From 1821 to 1880, the Santa Fe Trail was the main commercial route connecting Missouri and Santa Fe, New Mexico. Prior to the Mexican War, the trail was used by Mexican and American traders across the international boundary. In 1846, the Army of the West used the trail to invade New Mexico. After the war ended in 1848, the trail became a national road connecting the United States to the new southwest territories. The trail was used by stage coach lines, gold seekers heading to the California and Colorado gold fields, adventurers, fur trappers, and emigrants. The trail declined when the railroad reached Santa Fe in 1880. The Santa Fe National Historic Trail extends from the site of Old Franklin, Missouri to Santa Fe, New Mexico, crossing Kansas, southeastern Colorado, and the Oklahoma panhandle along the way. Numerous historic sites are found along the trail route. Some of these sites, such as Pecos National Historic Park, are managed by the National Park Service. Others are owned and managed by other Federal agencies. Many sites, however, are ‘certified’ by the National Park Service in a partnership agreement between the Park Service and a private land owner, agency, or private organization. These certified sites are open and available at the discretion of the landowners and may require prior permission before your visit. Contact the trail administrators at the address below for touring information.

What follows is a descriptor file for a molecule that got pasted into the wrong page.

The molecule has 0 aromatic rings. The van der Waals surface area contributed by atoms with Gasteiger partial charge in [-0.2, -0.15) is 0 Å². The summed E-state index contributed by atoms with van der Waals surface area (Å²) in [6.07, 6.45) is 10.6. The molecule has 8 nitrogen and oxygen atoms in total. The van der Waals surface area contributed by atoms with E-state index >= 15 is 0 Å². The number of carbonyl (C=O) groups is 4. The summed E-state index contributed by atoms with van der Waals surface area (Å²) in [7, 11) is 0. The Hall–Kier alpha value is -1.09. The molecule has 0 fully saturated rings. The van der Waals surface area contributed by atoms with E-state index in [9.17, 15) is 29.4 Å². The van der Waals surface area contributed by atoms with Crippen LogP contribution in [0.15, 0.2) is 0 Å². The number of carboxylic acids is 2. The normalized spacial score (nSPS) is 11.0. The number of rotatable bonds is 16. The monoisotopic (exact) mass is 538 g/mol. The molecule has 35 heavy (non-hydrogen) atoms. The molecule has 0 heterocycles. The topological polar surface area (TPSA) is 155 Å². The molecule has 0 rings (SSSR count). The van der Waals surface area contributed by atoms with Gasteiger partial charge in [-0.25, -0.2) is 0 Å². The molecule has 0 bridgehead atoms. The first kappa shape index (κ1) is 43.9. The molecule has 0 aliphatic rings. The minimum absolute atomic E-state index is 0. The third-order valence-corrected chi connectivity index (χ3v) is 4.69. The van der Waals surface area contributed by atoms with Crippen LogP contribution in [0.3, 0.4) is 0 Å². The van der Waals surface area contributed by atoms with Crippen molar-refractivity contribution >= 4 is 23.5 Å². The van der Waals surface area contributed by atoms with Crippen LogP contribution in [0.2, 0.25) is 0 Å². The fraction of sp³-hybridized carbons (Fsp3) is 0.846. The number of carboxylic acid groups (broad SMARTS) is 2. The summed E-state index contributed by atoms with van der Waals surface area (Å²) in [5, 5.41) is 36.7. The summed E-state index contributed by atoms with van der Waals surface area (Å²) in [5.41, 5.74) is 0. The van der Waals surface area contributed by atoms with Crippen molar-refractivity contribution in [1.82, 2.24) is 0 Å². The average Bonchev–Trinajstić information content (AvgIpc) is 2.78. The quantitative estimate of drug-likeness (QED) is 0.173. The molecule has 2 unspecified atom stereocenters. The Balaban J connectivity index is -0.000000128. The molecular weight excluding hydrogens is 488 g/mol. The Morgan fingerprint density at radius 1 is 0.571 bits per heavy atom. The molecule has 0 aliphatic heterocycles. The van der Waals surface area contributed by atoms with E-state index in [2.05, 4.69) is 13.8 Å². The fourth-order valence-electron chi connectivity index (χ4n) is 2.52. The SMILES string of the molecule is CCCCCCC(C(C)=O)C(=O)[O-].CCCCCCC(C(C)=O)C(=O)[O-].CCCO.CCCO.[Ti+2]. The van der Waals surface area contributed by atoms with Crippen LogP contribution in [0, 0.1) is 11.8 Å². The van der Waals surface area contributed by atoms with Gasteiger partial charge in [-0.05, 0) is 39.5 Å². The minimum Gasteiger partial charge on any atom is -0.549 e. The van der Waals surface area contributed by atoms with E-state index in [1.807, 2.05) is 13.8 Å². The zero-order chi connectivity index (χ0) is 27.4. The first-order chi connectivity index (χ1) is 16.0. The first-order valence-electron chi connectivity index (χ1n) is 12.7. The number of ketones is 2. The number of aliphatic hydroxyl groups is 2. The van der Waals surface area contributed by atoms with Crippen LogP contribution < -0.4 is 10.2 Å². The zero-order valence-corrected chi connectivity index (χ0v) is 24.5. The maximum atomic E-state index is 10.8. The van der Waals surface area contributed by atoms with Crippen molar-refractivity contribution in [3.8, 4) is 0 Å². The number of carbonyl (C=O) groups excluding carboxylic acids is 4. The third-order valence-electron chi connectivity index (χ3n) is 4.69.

In an effort to capture Missouri for the Confederacy, General Sterling Price and about 12,000 Confederate soldiers invaded that state in 1864. When his attempt to capture St. Louis failed, Price turned his attention to Kansas. Following the Missouri River, Price’s army made its way towards Kansas City. Alerted of the pending invasion, Kansas Governor Thomas Carny called out the Kansas State Militia which was combined with Federal troops under General Samuel R. Curtis to form the Army of the Border. The battle was joined on October 19th, 1864 at Lexington and the Battle of Big Blue on October 22. After initial victories, the Confederates were defeated at Westport and forced to retreat south. Guarding the rear of this retreat, General John Marmaduke was attacked by pursuing Union Cavalry on the north bank of Mine Creek. The charging Union Cavalry numbered only 2,500, but was able to affectively destroy the Confederate force that numbered 7,000. After this crushing defeat at the battle of Mine Creek, Confederate General Price was eventually forced to withdraw into Arkansas, essentially ending the Civil War in the west. Today, signs mark the location of important events in the battle.
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